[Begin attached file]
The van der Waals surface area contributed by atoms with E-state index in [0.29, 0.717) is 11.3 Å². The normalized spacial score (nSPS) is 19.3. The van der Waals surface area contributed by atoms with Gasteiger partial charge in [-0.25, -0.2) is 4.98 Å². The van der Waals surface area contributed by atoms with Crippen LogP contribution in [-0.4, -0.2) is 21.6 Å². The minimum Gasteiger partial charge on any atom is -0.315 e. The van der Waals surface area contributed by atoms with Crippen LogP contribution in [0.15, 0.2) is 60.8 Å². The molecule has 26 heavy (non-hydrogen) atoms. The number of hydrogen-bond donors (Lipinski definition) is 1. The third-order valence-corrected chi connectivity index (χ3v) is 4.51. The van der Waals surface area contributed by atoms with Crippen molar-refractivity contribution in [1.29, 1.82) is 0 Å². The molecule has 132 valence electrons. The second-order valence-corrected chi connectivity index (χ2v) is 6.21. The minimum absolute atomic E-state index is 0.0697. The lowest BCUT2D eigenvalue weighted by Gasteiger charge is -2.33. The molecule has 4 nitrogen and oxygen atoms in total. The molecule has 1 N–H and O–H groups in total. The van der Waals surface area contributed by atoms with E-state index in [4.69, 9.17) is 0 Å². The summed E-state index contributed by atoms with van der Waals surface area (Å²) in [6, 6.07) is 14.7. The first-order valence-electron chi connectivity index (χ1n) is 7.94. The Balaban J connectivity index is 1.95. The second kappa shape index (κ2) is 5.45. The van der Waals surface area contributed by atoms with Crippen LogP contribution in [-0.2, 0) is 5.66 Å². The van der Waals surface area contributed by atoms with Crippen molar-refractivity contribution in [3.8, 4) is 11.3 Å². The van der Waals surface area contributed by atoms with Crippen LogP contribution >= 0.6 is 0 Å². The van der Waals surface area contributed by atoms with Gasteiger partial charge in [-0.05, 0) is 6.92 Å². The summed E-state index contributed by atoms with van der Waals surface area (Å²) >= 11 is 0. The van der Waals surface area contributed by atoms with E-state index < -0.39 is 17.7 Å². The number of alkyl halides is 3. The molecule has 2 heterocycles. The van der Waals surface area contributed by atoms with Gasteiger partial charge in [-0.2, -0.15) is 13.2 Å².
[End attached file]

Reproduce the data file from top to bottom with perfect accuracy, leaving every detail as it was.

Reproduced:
The van der Waals surface area contributed by atoms with E-state index in [0.29, 0.717) is 11.3 Å². The normalized spacial score (nSPS) is 19.3. The van der Waals surface area contributed by atoms with Gasteiger partial charge in [-0.25, -0.2) is 4.98 Å². The van der Waals surface area contributed by atoms with Crippen LogP contribution in [-0.4, -0.2) is 21.6 Å². The minimum Gasteiger partial charge on any atom is -0.315 e. The van der Waals surface area contributed by atoms with Crippen LogP contribution in [0.15, 0.2) is 60.8 Å². The molecule has 26 heavy (non-hydrogen) atoms. The number of hydrogen-bond donors (Lipinski definition) is 1. The third-order valence-corrected chi connectivity index (χ3v) is 4.51. The van der Waals surface area contributed by atoms with Crippen molar-refractivity contribution in [1.29, 1.82) is 0 Å². The molecule has 132 valence electrons. The second-order valence-corrected chi connectivity index (χ2v) is 6.21. The minimum absolute atomic E-state index is 0.0697. The lowest BCUT2D eigenvalue weighted by Gasteiger charge is -2.33. The molecule has 4 nitrogen and oxygen atoms in total. The molecule has 1 N–H and O–H groups in total. The van der Waals surface area contributed by atoms with E-state index in [4.69, 9.17) is 0 Å². The summed E-state index contributed by atoms with van der Waals surface area (Å²) in [6, 6.07) is 14.7. The first-order valence-electron chi connectivity index (χ1n) is 7.94. The Balaban J connectivity index is 1.95. The second kappa shape index (κ2) is 5.45. The van der Waals surface area contributed by atoms with Crippen LogP contribution in [-0.2, 0) is 5.66 Å². The van der Waals surface area contributed by atoms with Crippen molar-refractivity contribution in [3.8, 4) is 11.3 Å². The van der Waals surface area contributed by atoms with Crippen LogP contribution >= 0.6 is 0 Å². The van der Waals surface area contributed by atoms with Gasteiger partial charge in [-0.05, 0) is 6.92 Å². The summed E-state index contributed by atoms with van der Waals surface area (Å²) >= 11 is 0. The van der Waals surface area contributed by atoms with E-state index < -0.39 is 17.7 Å². The number of alkyl halides is 3. The molecule has 2 heterocycles. The van der Waals surface area contributed by atoms with Gasteiger partial charge in [-0.2, -0.15) is 13.2 Å².